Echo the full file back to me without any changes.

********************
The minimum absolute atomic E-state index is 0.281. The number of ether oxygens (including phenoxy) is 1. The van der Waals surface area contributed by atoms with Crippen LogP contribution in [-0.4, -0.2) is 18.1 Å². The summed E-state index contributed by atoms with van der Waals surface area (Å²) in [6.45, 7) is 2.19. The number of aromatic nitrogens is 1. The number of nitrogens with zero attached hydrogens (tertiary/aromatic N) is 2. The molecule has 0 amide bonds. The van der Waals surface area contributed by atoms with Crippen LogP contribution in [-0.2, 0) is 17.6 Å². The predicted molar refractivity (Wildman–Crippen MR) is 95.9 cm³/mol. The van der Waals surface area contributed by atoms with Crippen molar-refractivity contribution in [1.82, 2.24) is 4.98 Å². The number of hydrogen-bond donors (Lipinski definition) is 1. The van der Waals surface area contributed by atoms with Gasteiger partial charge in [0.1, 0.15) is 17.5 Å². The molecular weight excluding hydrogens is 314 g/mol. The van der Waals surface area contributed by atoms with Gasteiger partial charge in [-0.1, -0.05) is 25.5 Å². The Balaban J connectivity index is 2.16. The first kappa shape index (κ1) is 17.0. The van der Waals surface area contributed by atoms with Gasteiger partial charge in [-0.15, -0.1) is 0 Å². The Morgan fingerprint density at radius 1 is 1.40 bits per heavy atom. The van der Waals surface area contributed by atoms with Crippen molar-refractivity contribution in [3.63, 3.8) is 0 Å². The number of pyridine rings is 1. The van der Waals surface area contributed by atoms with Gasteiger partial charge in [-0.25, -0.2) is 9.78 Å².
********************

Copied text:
The minimum absolute atomic E-state index is 0.281. The number of ether oxygens (including phenoxy) is 1. The van der Waals surface area contributed by atoms with Crippen LogP contribution in [-0.4, -0.2) is 18.1 Å². The summed E-state index contributed by atoms with van der Waals surface area (Å²) in [6.45, 7) is 2.19. The number of aromatic nitrogens is 1. The number of nitrogens with zero attached hydrogens (tertiary/aromatic N) is 2. The molecule has 0 amide bonds. The van der Waals surface area contributed by atoms with Crippen LogP contribution in [-0.2, 0) is 17.6 Å². The predicted molar refractivity (Wildman–Crippen MR) is 95.9 cm³/mol. The van der Waals surface area contributed by atoms with Crippen molar-refractivity contribution in [1.82, 2.24) is 4.98 Å². The number of hydrogen-bond donors (Lipinski definition) is 1. The van der Waals surface area contributed by atoms with Gasteiger partial charge in [0.1, 0.15) is 17.5 Å². The molecular weight excluding hydrogens is 314 g/mol. The van der Waals surface area contributed by atoms with Gasteiger partial charge in [-0.1, -0.05) is 25.5 Å². The Balaban J connectivity index is 2.16. The first kappa shape index (κ1) is 17.0. The van der Waals surface area contributed by atoms with Gasteiger partial charge in [-0.15, -0.1) is 0 Å². The Morgan fingerprint density at radius 1 is 1.40 bits per heavy atom. The van der Waals surface area contributed by atoms with Crippen molar-refractivity contribution in [3.63, 3.8) is 0 Å². The number of pyridine rings is 1. The van der Waals surface area contributed by atoms with Gasteiger partial charge in [-0.25, -0.2) is 9.78 Å².